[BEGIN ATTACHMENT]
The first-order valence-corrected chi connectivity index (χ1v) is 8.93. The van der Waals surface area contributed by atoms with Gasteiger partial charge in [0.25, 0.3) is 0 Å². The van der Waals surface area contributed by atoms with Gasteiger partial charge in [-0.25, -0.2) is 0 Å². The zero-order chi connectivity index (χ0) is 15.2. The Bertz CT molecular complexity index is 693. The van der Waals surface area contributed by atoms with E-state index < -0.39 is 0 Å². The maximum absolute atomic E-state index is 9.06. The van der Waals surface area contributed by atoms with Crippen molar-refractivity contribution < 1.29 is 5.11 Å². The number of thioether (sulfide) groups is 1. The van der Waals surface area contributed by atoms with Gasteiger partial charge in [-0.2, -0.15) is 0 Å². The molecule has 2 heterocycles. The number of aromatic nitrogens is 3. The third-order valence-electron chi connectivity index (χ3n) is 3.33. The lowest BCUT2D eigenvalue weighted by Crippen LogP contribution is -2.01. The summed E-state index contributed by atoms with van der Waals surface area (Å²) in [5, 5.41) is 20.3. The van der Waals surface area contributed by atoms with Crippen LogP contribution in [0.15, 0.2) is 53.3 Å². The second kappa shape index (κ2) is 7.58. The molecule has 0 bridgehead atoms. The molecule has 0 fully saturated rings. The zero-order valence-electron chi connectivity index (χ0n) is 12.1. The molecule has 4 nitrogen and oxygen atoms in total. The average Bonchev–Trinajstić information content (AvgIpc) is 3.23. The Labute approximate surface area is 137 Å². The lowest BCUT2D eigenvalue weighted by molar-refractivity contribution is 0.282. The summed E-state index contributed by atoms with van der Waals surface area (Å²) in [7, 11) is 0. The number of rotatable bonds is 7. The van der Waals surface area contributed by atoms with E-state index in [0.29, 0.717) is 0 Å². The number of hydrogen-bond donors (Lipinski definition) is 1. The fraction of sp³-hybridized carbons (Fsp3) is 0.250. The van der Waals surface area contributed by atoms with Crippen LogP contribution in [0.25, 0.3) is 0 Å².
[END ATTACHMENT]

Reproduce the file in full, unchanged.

The first-order valence-corrected chi connectivity index (χ1v) is 8.93. The van der Waals surface area contributed by atoms with Gasteiger partial charge in [0.25, 0.3) is 0 Å². The van der Waals surface area contributed by atoms with Gasteiger partial charge in [-0.25, -0.2) is 0 Å². The zero-order chi connectivity index (χ0) is 15.2. The Bertz CT molecular complexity index is 693. The van der Waals surface area contributed by atoms with E-state index < -0.39 is 0 Å². The maximum absolute atomic E-state index is 9.06. The van der Waals surface area contributed by atoms with Crippen molar-refractivity contribution < 1.29 is 5.11 Å². The number of thioether (sulfide) groups is 1. The van der Waals surface area contributed by atoms with Gasteiger partial charge in [-0.2, -0.15) is 0 Å². The molecule has 2 heterocycles. The number of aromatic nitrogens is 3. The third-order valence-electron chi connectivity index (χ3n) is 3.33. The lowest BCUT2D eigenvalue weighted by Crippen LogP contribution is -2.01. The summed E-state index contributed by atoms with van der Waals surface area (Å²) in [5, 5.41) is 20.3. The van der Waals surface area contributed by atoms with Crippen LogP contribution in [0.15, 0.2) is 53.3 Å². The second kappa shape index (κ2) is 7.58. The molecule has 0 bridgehead atoms. The molecule has 0 fully saturated rings. The zero-order valence-electron chi connectivity index (χ0n) is 12.1. The molecule has 4 nitrogen and oxygen atoms in total. The average Bonchev–Trinajstić information content (AvgIpc) is 3.23. The Labute approximate surface area is 137 Å². The lowest BCUT2D eigenvalue weighted by molar-refractivity contribution is 0.282. The summed E-state index contributed by atoms with van der Waals surface area (Å²) in [7, 11) is 0. The number of rotatable bonds is 7. The van der Waals surface area contributed by atoms with E-state index in [0.29, 0.717) is 0 Å². The number of hydrogen-bond donors (Lipinski definition) is 1. The fraction of sp³-hybridized carbons (Fsp3) is 0.250. The van der Waals surface area contributed by atoms with Crippen LogP contribution in [0.25, 0.3) is 0 Å².